My best wishes to Dr. Hemant Jain and all the editorial staff of JCDR for their untiring efforts to bring out this journal. I strongly recommend medical fraternity to publish their valuable research work in this esteemed journal, JCDR".



Dr. Mamta Gupta
Consultant
(Ex HOD Obs &Gynae, Hindu Rao Hospital and associated NDMC Medical College, Delhi)
Aug 2018




Dr. Rajendra Kumar Ghritlaharey

"I wish to thank Dr. Hemant Jain, Editor-in-Chief Journal of Clinical and Diagnostic Research (JCDR), for asking me to write up few words.
Writing is the representation of language in a textual medium i e; into the words and sentences on paper. Quality medical manuscript writing in particular, demands not only a high-quality research, but also requires accurate and concise communication of findings and conclusions, with adherence to particular journal guidelines. In medical field whether working in teaching, private, or in corporate institution, everyone wants to excel in his / her own field and get recognised by making manuscripts publication.


Authors are the souls of any journal, and deserve much respect. To publish a journal manuscripts are needed from authors. Authors have a great responsibility for producing facts of their work in terms of number and results truthfully and an individual honesty is expected from authors in this regards. Both ways its true "No authors-No manuscripts-No journals" and "No journals–No manuscripts–No authors". Reviewing a manuscript is also a very responsible and important task of any peer-reviewed journal and to be taken seriously. It needs knowledge on the subject, sincerity, honesty and determination. Although the process of reviewing a manuscript is a time consuming task butit is expected to give one's best remarks within the time frame of the journal.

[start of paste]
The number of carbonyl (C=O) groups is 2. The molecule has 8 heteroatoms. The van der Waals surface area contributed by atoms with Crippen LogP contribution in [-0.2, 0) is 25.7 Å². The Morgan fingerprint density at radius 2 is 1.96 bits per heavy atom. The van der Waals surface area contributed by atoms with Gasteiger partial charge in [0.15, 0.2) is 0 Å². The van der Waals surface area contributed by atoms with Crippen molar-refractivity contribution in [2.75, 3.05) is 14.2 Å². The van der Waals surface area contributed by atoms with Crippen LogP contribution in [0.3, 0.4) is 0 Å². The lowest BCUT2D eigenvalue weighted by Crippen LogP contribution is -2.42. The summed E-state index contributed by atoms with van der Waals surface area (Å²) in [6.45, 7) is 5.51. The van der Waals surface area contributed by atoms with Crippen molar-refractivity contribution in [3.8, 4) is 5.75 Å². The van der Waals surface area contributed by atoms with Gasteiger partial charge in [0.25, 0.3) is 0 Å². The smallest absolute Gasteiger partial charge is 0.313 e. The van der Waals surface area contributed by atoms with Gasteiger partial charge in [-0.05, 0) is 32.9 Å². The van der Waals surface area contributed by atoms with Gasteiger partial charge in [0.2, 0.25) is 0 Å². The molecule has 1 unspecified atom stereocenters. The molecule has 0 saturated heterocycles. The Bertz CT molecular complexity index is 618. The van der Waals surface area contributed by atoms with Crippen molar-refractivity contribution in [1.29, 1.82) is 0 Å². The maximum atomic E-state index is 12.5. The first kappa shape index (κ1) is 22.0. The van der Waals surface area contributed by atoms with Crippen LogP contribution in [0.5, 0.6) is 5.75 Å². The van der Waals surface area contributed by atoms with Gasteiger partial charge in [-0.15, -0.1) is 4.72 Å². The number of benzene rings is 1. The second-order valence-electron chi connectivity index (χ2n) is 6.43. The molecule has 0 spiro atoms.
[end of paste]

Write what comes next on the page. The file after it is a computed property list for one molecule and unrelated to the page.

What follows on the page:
Salient features of the JCDR: It is a biomedical, multidisciplinary (including all medical and dental specialities), e-journal, with wide scope and extensive author support. At the same time, a free text of manuscript is available in HTML and PDF format. There is fast growing authorship and readership with JCDR as this can be judged by the number of articles published in it i e; in Feb 2007 of its first issue, it contained 5 articles only, and now in its recent volume published in April 2011, it contained 67 manuscripts. This e-journal is fulfilling the commitments and objectives sincerely, (as stated by Editor-in-chief in his preface to first edition) i e; to encourage physicians through the internet, especially from the developing countries who witness a spectrum of disease and acquire a wealth of knowledge to publish their experiences to benefit the medical community in patients care. I also feel that many of us have work of substance, newer ideas, adequate clinical materials but poor in medical writing and hesitation to submit the work and need help. JCDR provides authors help in this regards.